To continue reading please register or login to your OHW+ account.
In DLA Piper's latest case report, the Employment Appeal Tribunal (EAT) tackled the thorny issue of applying sickness absence criteria in redundancy selection to disabled employees at risk of redundancy. The EAT ruled that a college's redundancy selection method was a rational, non-discriminatory approach available to a reasonable employer and upheld the college's appeal against the tribunal's finding of unfair dismissal.Russell v College of North West London EAT/0314/13
Ms Russell was a lecturer at the respondent college. She suffered from Ménière's syndrome, which is a condition that rendered her disabled. In October 2011, she was placed at risk of redundancy. The redundancy selection pool was composed of Ms Russell and five other employees, two of whom were also disabled. The redundancy selection criteria included employees' sickness absence record.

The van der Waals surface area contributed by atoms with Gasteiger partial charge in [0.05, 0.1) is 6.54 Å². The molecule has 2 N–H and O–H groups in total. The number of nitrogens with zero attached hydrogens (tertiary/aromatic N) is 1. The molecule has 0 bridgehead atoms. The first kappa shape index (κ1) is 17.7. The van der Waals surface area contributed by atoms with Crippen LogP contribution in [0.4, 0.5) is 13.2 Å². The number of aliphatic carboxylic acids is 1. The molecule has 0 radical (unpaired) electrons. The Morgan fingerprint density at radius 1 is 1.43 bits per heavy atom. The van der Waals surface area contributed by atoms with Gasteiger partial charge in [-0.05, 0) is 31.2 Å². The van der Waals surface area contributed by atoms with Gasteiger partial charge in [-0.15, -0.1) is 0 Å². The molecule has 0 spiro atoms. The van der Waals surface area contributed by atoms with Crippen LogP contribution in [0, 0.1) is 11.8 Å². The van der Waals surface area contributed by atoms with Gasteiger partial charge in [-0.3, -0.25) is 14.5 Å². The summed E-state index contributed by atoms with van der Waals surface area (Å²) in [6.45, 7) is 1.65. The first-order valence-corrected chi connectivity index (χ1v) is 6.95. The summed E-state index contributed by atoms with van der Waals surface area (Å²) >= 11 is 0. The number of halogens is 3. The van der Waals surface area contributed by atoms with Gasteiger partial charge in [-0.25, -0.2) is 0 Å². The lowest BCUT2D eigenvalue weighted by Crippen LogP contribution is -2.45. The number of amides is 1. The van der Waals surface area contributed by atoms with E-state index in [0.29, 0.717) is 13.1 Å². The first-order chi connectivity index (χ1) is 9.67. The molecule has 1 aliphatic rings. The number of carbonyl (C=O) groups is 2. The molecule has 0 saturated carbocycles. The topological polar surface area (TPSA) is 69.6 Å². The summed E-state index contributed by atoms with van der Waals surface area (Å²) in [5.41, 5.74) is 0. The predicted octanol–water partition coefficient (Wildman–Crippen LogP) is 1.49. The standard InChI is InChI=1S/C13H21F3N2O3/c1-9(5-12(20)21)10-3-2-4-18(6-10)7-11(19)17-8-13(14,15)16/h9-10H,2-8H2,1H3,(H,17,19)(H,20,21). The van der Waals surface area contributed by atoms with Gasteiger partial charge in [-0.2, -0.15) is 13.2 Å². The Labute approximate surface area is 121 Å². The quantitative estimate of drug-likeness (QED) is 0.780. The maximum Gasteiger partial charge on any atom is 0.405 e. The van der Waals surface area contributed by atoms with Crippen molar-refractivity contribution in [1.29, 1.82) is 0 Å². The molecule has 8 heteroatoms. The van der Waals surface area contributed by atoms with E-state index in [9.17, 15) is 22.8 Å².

Ms Russell was selected for redundancy. Following her dismissal, she brought claims of unfair dismissal and disability discrimination. The tribunal upheld her claim of unfair dismissal, on the basis that the formula used for calculating sickness absence was incorrect and wrongly applied. Her claims of disability discrimination were dismissed.
Ms Russell appealed to the EAT against the dismissal of her disability discrimination claims. The college cross-appealed the finding of unfair dismissal.
At the heart of the appeal was that, in Ms Russell's view, the scoring system adopted led to direct and indirect disability discrimination, and discrimi